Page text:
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Hands-on: Canon PowerShot G1 X

Hands-on: Canon PowerShot G1 X

Hands-on: Canon PowerShot G1 X

The new Canon PowerShot G1 X is the latest prosumer digital camera to succeed the PowerShot G12. Built upon the same look and feel as its predecessor, you'll find familiar looking controls as well as a slightly larger vari-angle 3-inch LCD screen.

However, the real draw lies with its large 1.5-inch Canon high-sensitivity CMOS sensor that is almost as large as an APS-C sized sensor used in most DSLR cameras. The bigger sensor is obviously more advantageous as each pixel will be larger, allowing more light to be captured at greater sensitivity and lower noise. Compared with the previous model which comes with a 10 Megapixel sensor, the G1 X sensor has approximately 14.3 million pixels.

In terms of signal processing, Canon improved the PowerShot G1 X with the capability to process 14-bit RAW images, bringing it a class above with the same processing rate as its range of EOS series cameras. They have also improved its video capturing from 720p in the G12 to 1080p in the G1 X. 

For those who have always enjoyed the 5x optical zoom on the PowerShot G12, they'll be a little disappointed to find a 4x optical zoom lens system on the PowerShot G1 X. While the shorter zoom range may not affect most users, the higher sensitivity sensor should more than make up for this shortfall. Thanks to the new HS system, ISO settings on the PowerShot G1 X goes up all the way to ISO 12800, allowing you to capture under really low-light situations. However, noise levels do get pretty unbearable at such high ISO settings. We tested the camera's noise level at high ISO settings and found noise levels to be more acceptable at ISO 3200 while anything above that would produce rather grainy images. As it was just a hands-on test on a prototype, our initial impressions may not reflect the actual shipping unit.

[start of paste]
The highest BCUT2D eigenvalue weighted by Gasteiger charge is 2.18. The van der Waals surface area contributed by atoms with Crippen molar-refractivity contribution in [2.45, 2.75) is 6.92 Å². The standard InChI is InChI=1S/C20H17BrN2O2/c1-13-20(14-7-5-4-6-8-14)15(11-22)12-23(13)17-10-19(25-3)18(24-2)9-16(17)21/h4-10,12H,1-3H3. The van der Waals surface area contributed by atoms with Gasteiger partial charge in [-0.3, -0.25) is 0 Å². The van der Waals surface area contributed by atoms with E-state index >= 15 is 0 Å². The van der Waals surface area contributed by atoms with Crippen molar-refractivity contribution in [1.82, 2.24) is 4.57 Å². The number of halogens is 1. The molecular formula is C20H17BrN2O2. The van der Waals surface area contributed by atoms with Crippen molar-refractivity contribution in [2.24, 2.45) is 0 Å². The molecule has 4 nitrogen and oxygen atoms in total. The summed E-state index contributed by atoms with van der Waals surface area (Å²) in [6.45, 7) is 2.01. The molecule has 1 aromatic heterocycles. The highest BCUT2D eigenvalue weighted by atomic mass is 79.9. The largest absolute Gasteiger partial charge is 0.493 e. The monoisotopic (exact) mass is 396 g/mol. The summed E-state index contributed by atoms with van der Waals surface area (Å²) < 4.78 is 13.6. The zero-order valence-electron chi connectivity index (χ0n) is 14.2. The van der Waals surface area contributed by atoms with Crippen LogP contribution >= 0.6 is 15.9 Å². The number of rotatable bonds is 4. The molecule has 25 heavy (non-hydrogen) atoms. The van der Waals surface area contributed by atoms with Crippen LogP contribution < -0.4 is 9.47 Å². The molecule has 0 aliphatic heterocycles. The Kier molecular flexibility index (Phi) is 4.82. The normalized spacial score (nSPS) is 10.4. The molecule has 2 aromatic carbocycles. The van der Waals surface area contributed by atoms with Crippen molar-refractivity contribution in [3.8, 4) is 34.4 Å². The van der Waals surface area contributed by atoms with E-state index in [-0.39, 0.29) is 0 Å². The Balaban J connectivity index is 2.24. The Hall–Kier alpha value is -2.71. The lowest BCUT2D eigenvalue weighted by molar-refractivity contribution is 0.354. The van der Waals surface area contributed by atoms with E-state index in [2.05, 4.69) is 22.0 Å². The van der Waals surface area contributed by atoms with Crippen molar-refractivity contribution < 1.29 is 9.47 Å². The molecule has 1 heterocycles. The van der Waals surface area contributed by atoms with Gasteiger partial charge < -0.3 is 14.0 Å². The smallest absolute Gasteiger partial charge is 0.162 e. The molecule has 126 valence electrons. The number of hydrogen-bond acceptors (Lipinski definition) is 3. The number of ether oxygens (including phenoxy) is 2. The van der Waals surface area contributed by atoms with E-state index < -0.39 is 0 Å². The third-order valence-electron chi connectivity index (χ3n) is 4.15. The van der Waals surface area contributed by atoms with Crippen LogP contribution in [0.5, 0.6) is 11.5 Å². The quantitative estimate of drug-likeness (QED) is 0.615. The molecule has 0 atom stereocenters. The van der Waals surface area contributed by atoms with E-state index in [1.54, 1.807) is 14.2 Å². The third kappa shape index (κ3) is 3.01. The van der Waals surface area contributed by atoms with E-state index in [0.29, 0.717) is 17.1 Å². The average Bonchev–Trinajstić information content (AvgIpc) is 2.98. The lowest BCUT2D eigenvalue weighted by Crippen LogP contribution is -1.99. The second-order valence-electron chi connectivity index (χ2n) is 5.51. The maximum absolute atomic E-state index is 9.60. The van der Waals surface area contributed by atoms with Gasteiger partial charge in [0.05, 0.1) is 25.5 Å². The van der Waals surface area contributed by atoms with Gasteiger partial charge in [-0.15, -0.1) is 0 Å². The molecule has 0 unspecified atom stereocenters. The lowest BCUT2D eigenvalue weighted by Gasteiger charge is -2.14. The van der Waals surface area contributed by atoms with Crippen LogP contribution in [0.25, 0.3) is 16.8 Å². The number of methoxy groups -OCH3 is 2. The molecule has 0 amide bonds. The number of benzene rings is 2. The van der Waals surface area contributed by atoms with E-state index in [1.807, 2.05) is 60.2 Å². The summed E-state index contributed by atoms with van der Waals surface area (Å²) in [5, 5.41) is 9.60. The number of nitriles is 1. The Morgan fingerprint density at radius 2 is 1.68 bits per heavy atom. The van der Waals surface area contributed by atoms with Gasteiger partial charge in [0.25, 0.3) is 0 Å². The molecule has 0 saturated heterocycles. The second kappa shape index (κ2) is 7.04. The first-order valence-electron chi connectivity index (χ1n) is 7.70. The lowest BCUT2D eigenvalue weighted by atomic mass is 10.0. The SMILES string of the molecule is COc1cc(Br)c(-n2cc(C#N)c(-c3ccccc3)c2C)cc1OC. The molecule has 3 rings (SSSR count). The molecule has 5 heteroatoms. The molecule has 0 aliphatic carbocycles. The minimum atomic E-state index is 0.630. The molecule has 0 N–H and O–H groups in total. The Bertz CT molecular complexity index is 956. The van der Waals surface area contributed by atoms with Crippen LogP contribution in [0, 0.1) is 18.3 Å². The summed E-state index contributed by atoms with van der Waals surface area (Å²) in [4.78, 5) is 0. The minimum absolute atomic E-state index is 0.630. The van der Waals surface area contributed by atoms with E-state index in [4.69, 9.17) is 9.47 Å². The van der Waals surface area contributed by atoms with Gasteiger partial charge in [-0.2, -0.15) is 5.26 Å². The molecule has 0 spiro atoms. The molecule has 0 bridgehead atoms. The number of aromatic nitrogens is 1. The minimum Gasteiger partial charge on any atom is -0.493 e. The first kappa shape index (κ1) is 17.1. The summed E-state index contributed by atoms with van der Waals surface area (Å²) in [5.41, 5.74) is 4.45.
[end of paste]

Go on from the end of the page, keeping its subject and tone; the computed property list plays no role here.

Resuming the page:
As you can see above, the controls laid out at the back of the camera are all made within the reach of your thumb. Settings that you frequently need to access like macro focus, ISO setting as well as flash are found within the click wheel. The wheel also functions as a navigation control, giving you super quick access to the menu functions as well as previewing the photos you've taken. If you noticed here, they've completely moved the ISO selection wheel located on the top left of the camera in the PowerShot G12 to one of the selections in the click wheel. And in place of the ISO settings control in the older G12, Canon replaced it with exposure compensation. 

With the exposure compensation wheel moved, Canon is now able to build a pop-up flash in its place along with a mechanical release button. Also new with the PowerShot G1 X is a wider selection of exposure compensation values, expanded from +/-2 stops in the PowerShot G12 to +/- 3 stops in the G1 X.

For those who can't wait to get your hands on this unique high performance compact shooter, you'll be glad to know that you won't have to wait much longer as Canon plans to ship this next month and it will be priced at US$799.99.